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Where Have All the Minutes Gone? Asymmetric Telecom Liberalization, Carrier Alliances, and Gaming of International Settlements


  • Marius Schwartz

    (Georgetown University)

  • David Malueg

    (Tulane University)


Inflated retail prices and termination rates for international telecommunications have spawned traffic re-routing practices, including call turnaround (e.g., callback) and re-origination via third countries. The US and other liberalized countries that allow telecom competition favor such practices, as undermining foreign monopolists. This view is seriously incomplete; re-routing practices ultimately may favor monopolists. Specifically, we show the following: (1) Re-routing practices, especially turnaround, can help foreign monopolists-allied with carriers in the US (or other liberalized markets)-to divert termination payments from nonalliance carriers by gaming the International Settlements Policy; the ISP aims to bolster competitive carriers in dealing with monopolists, by requiring equal termination rates at both ends and "proportional return" (traffic from the monopolist is terminated by US carriers in proportion to their shares of traffic to that country, not at the monopolist's discretion). (2) Gaming the ISP harms not only other carriers but typically also callers. (3) Proportional return creates distortions even without foreign gaming: it penalizes larger carriers; and because of it, callback from the US can reduce US welfare even when callback is motivated by "innocent" arbitrage. We present a simple linear-pricing alternative to the ISP that eliminates these distortions, yet benefits both countries.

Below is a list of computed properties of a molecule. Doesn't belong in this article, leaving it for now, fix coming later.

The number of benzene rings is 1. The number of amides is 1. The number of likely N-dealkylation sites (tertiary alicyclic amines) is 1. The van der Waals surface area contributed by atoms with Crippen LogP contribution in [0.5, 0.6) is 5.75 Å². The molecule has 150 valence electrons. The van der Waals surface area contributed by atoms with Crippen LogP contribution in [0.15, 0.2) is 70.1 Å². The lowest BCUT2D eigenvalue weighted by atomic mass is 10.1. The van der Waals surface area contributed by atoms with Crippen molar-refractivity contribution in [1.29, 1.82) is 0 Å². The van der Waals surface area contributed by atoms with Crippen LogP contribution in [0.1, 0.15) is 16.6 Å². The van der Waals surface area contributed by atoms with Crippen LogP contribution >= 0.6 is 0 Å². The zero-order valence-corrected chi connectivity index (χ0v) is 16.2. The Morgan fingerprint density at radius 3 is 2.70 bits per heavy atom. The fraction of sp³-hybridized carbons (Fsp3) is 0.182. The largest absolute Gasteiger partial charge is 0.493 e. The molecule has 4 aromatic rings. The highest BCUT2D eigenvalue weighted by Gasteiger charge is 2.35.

Suggested Citation

  • Marius Schwartz & David Malueg, 1998. "Where Have All the Minutes Gone? Asymmetric Telecom Liberalization, Carrier Alliances, and Gaming of International Settlements," Industrial Organization 9808002, EconWPA.
  • Handle: RePEc:wpa:wuwpio:9808002
    Note: Type of Document - Microsoft Word 97; prepared on Mac; to print on HP; figures: included on figs2-4.0appendi.x72 tab70.doc fig1.xls . Malueg: Department of Economics, Tulane University, New Orleans, LA 70118, e-mail: Schwartz: Department of Economics, Georgetown University, Washington DC 20057, e-

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    References listed on IDEAS

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    Cited by:

    1. Wallsten, Scott J., 2000. "Telecom traffic and investment in developing countries : the effects of international settlement rate reductions," Policy Research Working Paper Series 2401, The World Bank.
    2. Sean Ennis, 2006. "Competition and Price Dispersion in International Long-distance Calling," Journal of Regulatory Economics, Springer, vol. 29(3), pages 303-317, May.

    More about this item


    International Telecom; Termination Payments; Alliances;

    JEL classification:

    • L96 - Industrial Organization - - Industry Studies: Transportation and Utilities - - - Telecommunications
    • L51 - Industrial Organization - - Regulation and Industrial Policy - - - Economics of Regulation
    • L13 - Industrial Organization - - Market Structure, Firm Strategy, and Market Performance - - - Oligopoly and Other Imperfect Markets

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